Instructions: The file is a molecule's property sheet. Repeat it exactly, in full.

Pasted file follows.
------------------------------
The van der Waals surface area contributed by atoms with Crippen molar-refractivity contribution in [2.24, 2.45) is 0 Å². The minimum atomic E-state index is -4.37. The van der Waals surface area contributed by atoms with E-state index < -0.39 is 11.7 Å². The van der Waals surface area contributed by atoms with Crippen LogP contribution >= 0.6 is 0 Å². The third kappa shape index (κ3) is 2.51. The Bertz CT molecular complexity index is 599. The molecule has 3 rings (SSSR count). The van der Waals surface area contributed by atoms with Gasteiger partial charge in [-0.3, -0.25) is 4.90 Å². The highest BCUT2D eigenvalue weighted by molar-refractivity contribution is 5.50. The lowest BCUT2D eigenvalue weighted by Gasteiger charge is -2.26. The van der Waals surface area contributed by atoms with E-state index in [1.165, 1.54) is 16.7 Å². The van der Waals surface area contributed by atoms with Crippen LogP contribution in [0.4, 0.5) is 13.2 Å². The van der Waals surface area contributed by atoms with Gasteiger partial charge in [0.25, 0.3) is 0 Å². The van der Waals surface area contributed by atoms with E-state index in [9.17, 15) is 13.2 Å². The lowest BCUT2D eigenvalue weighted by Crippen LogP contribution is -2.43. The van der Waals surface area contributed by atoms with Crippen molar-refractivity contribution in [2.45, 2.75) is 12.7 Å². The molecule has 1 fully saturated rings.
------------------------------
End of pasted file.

The van der Waals surface area contributed by atoms with Crippen molar-refractivity contribution in [2.24, 2.45) is 0 Å². The minimum atomic E-state index is -4.37. The van der Waals surface area contributed by atoms with E-state index < -0.39 is 11.7 Å². The van der Waals surface area contributed by atoms with Crippen LogP contribution >= 0.6 is 0 Å². The third kappa shape index (κ3) is 2.51. The Bertz CT molecular complexity index is 599. The molecule has 3 rings (SSSR count). The van der Waals surface area contributed by atoms with Gasteiger partial charge in [-0.3, -0.25) is 4.90 Å². The highest BCUT2D eigenvalue weighted by molar-refractivity contribution is 5.50. The lowest BCUT2D eigenvalue weighted by Gasteiger charge is -2.26. The van der Waals surface area contributed by atoms with E-state index in [1.165, 1.54) is 16.7 Å². The van der Waals surface area contributed by atoms with Crippen LogP contribution in [0.4, 0.5) is 13.2 Å². The van der Waals surface area contributed by atoms with Gasteiger partial charge in [0.25, 0.3) is 0 Å². The van der Waals surface area contributed by atoms with E-state index in [9.17, 15) is 13.2 Å². The lowest BCUT2D eigenvalue weighted by Crippen LogP contribution is -2.43. The van der Waals surface area contributed by atoms with Crippen molar-refractivity contribution in [2.45, 2.75) is 12.7 Å². The molecule has 1 fully saturated rings.